Phylogeny and classification of the Psocodea, with particular reference to the lice (Psocodea: Phthiraptera)

  title={Phylogeny and classification of the Psocodea, with particular reference to the lice (Psocodea: Phthiraptera)},
  author={Christopher H C Lyal},
  journal={Systematic Entomology},
  • C. Lyal
  • Published 1 April 1985
  • Biology
  • Systematic Entomology
ABSTRACT. Apomorphies that have been proposed for the Psocodea, Psocoptera, Phthiraptera and superfamilial groups within the Phthiraptera are enumerated and evaluated. The Psocodea and Phthiraptera are considered to be holophyletic, but the sister‐group of the Phthiraptera lies within the Psocoptera. Within the Phthiraptera the Anoplura and Rhyncophthirina form a holophyletic group whose sister‐group is the Ischnocera, and the Amblycera is the sister‐group of this assemblage. The common… 
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In search of the sister group of the true lice : A systematic review of booklice and their relatives, with an updated checklist of Liposcelididae (Insecta: Psocodea)
The taxonomy, fossil record, phylogeny, and systematic placement of the booklouse family Liposcelididae were reviewed and paraphyly of Psocoptera is now well established, based on both morphological and molecular data.
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The Mallophaga (Amblycera, Ischnocera, Rhynchophthirina) is apparently paraphyletic with respect to the Anoplura, and each of the three suborders of lice that are well represented in this study are monophyletic.
Basal ischnoceran louse phylogeny (Phthiraptera: Ischnocera: Goniodidae and Heptapsogasteridae)
Mapping host taxonomy on to the phylogeny of the lice reveals a consistent pattern which is largely congruent down to the rank of host family, although at lower taxonomic levels the association appears to be more complex.
Morphology of male genitalia in lice and their relatives and phylogenetic implications
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Phylogenetic analysis of partial sequences of elongation factor 1alpha identifies major groups of lice (Insecta: Phthiraptera).
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Parallel Evolution, Cladistics, and Classification of Parasitic Psocodea
The view is reaffirmed that the Anoplura are distinct from the Amblycera, Ischnocera, and Rhynchophthirina (order Mallophaga) and should be treated as a separate order.
Phylogenetic Relationships of Parasitic Psocodea and Taxonomic Position of the Anoplura
It is concluded that the sucking lice (Anoplura) are distinct from the chewing lice and should retain the rank of order and the order Mallophaga (including three suborders, Amblycera, Ischnocera, and Rhynchophthirina) must be retained.
The Determination of Parallel or Monophyletic Relationships: The Proteid Salamanders-A Test Case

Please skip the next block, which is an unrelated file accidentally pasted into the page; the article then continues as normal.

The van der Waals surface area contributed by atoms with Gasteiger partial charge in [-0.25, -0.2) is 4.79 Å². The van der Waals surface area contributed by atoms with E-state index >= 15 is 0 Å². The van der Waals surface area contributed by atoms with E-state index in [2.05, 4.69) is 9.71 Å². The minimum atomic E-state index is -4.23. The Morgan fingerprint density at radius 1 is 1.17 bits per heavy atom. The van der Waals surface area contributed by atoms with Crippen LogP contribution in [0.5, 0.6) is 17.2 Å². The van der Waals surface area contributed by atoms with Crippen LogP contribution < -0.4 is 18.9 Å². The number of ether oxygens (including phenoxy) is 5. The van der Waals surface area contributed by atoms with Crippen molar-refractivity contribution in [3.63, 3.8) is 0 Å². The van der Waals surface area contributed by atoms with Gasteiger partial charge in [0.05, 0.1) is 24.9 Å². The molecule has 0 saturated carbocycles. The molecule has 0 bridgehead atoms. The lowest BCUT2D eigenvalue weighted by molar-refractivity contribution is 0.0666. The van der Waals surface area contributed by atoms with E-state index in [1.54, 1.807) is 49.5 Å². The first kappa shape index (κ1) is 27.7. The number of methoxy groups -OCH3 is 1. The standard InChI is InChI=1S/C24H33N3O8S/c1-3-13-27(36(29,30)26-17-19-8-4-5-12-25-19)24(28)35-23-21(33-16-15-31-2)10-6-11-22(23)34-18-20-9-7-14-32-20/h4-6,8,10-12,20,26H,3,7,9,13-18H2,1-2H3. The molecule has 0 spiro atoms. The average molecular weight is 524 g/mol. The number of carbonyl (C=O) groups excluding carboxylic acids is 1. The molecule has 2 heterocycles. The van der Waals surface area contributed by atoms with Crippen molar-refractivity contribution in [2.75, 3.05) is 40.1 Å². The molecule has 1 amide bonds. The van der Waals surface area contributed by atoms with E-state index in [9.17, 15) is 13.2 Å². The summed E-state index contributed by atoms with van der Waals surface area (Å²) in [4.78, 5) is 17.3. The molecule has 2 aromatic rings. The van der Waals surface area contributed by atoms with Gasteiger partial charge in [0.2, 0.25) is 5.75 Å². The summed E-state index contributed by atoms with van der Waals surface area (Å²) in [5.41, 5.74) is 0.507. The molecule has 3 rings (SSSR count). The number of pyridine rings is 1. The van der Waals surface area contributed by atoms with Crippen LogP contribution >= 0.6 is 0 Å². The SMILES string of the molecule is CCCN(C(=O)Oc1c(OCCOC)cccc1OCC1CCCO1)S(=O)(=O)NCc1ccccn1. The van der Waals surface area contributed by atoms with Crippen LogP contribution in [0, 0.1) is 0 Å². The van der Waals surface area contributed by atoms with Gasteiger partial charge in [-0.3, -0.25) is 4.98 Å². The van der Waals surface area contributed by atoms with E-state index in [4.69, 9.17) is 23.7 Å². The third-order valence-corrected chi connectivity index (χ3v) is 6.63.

It is concluded that Proteus and Necturus are probably not derived from a common ancestor which was a perennibranchiate salamander and there is no morphological, paleontological, or biogeographical evidence to favor either of these hypotheses over the other.
Phylogeny of Insect Orders
This review is devoted to a treatment of the phylogeny of extant orders of insects and their closest relatives and to the numerous new proposals made in a thought-provoking, recent book by Boudreaux (15).
Letter to the Editors: Concerning “Phylogenetic Relationships of Parasitic Psocodea and Taxonomic Position of the Anoplura” K. C. Kim and H. W. Ludwig
Kim and Ludwig (1978) tried to confirm an interpretation of psocodean phylogeny leading to equivalent taxa (orders) of Psocoptera, Mallophaga, and Anoplura.
Anatomy and affinity of the elephant louse Haematomyzus elephantis Piaget (Insecta: Rhyncophthiraptera)
The affinities of the elephant louse are discussed and the creation of a new order, the Rhyncophthiraptera, to accommodate Haematomyzus, is suggested.
Concepts of phylogenetic relationships are defined, and the possibilities of their expression in a hierarchical classification are explored, and it is apparent that when meaningful concepts of kinship are arrived at, and agreed upon, they are worth having.
Arthropod Phylogeny with Special Reference to Insects
Elucidates the major evolutionary pathways of the Phylum Arthropoda, based on the phylogenetic method of Hennig, and focuses on discovering the derived character states that most probably had a common origin in an ancestral state.
Crucial Evidence for Antarctic Radiation
I write now upon two grounds; first, to make reply to some recent remarks by Noble (1925), and as an independent originator of the hostparasite idea supported by AMletcalf, to offer some further parasitic colnsiderations which seem to have a bearing on the question at issue.